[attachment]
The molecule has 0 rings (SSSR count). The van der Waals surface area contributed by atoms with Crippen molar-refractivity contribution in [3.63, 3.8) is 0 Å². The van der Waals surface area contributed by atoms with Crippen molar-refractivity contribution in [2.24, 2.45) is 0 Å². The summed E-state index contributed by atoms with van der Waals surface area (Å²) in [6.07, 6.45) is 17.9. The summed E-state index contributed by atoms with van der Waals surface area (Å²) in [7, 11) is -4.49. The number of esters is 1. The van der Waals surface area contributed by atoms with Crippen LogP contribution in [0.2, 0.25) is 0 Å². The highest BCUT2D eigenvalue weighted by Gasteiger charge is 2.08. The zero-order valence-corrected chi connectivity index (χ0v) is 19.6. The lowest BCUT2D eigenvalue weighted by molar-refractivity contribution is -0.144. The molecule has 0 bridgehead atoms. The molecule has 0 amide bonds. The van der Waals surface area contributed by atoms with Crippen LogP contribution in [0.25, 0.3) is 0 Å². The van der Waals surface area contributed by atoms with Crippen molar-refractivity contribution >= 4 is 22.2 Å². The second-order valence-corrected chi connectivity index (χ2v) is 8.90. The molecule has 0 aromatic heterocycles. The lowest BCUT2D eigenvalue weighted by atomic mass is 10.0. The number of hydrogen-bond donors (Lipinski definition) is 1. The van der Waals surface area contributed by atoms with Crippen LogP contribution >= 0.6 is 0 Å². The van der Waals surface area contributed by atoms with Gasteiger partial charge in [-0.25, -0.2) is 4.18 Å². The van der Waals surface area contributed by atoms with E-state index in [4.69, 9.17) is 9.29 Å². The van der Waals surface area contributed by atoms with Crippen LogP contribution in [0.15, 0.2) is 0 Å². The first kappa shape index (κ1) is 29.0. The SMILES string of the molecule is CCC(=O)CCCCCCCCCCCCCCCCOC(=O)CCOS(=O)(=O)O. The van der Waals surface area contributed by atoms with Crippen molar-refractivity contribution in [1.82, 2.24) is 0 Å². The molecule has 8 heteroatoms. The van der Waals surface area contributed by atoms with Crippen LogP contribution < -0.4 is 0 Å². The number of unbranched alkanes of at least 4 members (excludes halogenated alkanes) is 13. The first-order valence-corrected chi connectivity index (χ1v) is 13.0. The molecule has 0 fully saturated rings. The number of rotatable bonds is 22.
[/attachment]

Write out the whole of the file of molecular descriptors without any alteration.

The molecule has 0 rings (SSSR count). The van der Waals surface area contributed by atoms with Crippen molar-refractivity contribution in [3.63, 3.8) is 0 Å². The van der Waals surface area contributed by atoms with Crippen molar-refractivity contribution in [2.24, 2.45) is 0 Å². The summed E-state index contributed by atoms with van der Waals surface area (Å²) in [6.07, 6.45) is 17.9. The summed E-state index contributed by atoms with van der Waals surface area (Å²) in [7, 11) is -4.49. The number of esters is 1. The van der Waals surface area contributed by atoms with Crippen LogP contribution in [0.2, 0.25) is 0 Å². The highest BCUT2D eigenvalue weighted by Gasteiger charge is 2.08. The zero-order valence-corrected chi connectivity index (χ0v) is 19.6. The lowest BCUT2D eigenvalue weighted by molar-refractivity contribution is -0.144. The molecule has 0 bridgehead atoms. The molecule has 0 amide bonds. The van der Waals surface area contributed by atoms with Crippen LogP contribution in [0.25, 0.3) is 0 Å². The van der Waals surface area contributed by atoms with Crippen molar-refractivity contribution >= 4 is 22.2 Å². The second-order valence-corrected chi connectivity index (χ2v) is 8.90. The molecule has 0 aromatic heterocycles. The lowest BCUT2D eigenvalue weighted by atomic mass is 10.0. The number of hydrogen-bond donors (Lipinski definition) is 1. The van der Waals surface area contributed by atoms with Crippen LogP contribution >= 0.6 is 0 Å². The van der Waals surface area contributed by atoms with Gasteiger partial charge in [-0.25, -0.2) is 4.18 Å². The van der Waals surface area contributed by atoms with E-state index in [4.69, 9.17) is 9.29 Å². The van der Waals surface area contributed by atoms with Crippen LogP contribution in [0.15, 0.2) is 0 Å². The first kappa shape index (κ1) is 29.0. The SMILES string of the molecule is CCC(=O)CCCCCCCCCCCCCCCCOC(=O)CCOS(=O)(=O)O. The van der Waals surface area contributed by atoms with Crippen molar-refractivity contribution in [1.82, 2.24) is 0 Å². The molecule has 8 heteroatoms. The van der Waals surface area contributed by atoms with Crippen LogP contribution < -0.4 is 0 Å². The number of unbranched alkanes of at least 4 members (excludes halogenated alkanes) is 13. The first-order valence-corrected chi connectivity index (χ1v) is 13.0. The molecule has 0 fully saturated rings. The number of rotatable bonds is 22.